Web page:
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Metaethics: Moral Anti-Realism

2. Why be an Anti-Realist?

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About this Lecture


In this module, we outline four reasons why a philosopher might adopt the position of anti-realism: (i) the lack of scientific evidence for the existence of moral properties; (ii) the strangeness of moral properties, even if they did exist; (iii) consistency with one’s pre-existing philosophical commitments (e.g. A. J. Ayer and his ‘verification principle’); and (iv) atheism. After that, there is a brief discussion of the advantages and disadvantages of moral anti-realism vs. moral realism.


In this course, Dr Luke Elson (University of Reading) explores what it means to be a moral anti-realist. We begin in the first module by thinking about what moral anti-realism actually is. After that, in the second module, we outline four reasons why someone might be an anti-realist. In the following three modules, we think about three anti-realist positions: first, A. J. Ayer’s theory of emotivism; second, R. M. Hare’s theory of prescriptivism; and third, J. L. Mackie’s Error Theory. In the sixth and seventh modules, we think about two of the major weaknesses of anti-realism: first, its inability to explain moral disagreements; and second, its inability to explain moral progress. Finally, in the eighth module, we think about the extent to which moral anti-realism leads to nihilism. And in that case, why be moral at all?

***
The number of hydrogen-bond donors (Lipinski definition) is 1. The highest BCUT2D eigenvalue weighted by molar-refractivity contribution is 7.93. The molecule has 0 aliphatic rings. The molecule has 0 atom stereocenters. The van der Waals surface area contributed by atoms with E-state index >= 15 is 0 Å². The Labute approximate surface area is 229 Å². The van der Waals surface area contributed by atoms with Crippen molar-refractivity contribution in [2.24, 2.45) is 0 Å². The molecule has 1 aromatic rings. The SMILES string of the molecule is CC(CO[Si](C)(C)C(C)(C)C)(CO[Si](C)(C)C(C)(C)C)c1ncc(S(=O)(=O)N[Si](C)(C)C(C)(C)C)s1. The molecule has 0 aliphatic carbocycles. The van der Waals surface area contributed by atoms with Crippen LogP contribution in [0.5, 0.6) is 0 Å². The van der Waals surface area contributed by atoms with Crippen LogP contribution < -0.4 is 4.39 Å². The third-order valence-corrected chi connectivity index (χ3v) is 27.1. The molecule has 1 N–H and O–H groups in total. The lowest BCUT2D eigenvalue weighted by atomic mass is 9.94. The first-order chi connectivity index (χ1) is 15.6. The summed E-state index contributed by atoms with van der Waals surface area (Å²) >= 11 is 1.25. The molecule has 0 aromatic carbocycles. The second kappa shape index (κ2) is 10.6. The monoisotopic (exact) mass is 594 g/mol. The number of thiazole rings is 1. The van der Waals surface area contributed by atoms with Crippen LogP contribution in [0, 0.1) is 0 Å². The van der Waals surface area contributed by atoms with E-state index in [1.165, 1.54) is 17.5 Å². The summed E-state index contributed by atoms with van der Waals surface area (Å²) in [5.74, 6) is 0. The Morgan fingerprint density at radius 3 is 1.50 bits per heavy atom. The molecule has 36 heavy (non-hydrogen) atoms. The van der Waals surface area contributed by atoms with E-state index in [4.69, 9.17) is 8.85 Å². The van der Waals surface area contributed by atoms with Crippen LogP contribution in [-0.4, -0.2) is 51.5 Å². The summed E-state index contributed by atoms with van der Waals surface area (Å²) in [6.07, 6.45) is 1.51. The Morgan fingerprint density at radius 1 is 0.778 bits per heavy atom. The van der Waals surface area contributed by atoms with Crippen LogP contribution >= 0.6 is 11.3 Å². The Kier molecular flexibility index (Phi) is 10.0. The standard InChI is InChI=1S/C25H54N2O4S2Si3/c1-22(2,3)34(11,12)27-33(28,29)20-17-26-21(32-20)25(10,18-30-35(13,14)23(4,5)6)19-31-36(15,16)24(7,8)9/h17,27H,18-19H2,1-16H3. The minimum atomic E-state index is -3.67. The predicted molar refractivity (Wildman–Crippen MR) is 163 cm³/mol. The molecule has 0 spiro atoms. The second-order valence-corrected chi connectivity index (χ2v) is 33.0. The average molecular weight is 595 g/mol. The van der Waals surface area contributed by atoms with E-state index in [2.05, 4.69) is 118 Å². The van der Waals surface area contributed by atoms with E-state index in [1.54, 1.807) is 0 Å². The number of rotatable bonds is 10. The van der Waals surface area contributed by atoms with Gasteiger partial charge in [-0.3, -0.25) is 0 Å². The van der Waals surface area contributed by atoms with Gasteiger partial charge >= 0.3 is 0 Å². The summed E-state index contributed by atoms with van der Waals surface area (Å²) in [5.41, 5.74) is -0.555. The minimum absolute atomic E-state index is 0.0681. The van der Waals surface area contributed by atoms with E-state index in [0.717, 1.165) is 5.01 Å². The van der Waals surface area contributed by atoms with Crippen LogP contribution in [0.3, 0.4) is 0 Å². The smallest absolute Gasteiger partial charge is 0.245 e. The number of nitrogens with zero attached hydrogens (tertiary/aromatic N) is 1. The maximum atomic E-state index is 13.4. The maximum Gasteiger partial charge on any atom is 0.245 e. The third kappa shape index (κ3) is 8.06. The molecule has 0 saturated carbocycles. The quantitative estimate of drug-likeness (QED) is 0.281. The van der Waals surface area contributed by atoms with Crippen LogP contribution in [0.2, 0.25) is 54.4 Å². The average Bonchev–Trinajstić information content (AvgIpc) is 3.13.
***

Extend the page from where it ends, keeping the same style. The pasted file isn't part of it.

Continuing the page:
Luke Elson is a Lecturer in the Department of Philosophy at the University of Reading. His research interests include ethics, reasons and rationality, especially when they involve vagueness.

Cite this Lecture

APA style

Elson, L. (2019, February 27). Metaethics: Moral Anti-Realism - Why be an Anti-Realist? [Video]. MASSOLIT.

MLA style

Elson, L. "Metaethics: Moral Anti-Realism – Why be an Anti-Realist?." MASSOLIT, uploaded by MASSOLIT, 27 Feb 2019,

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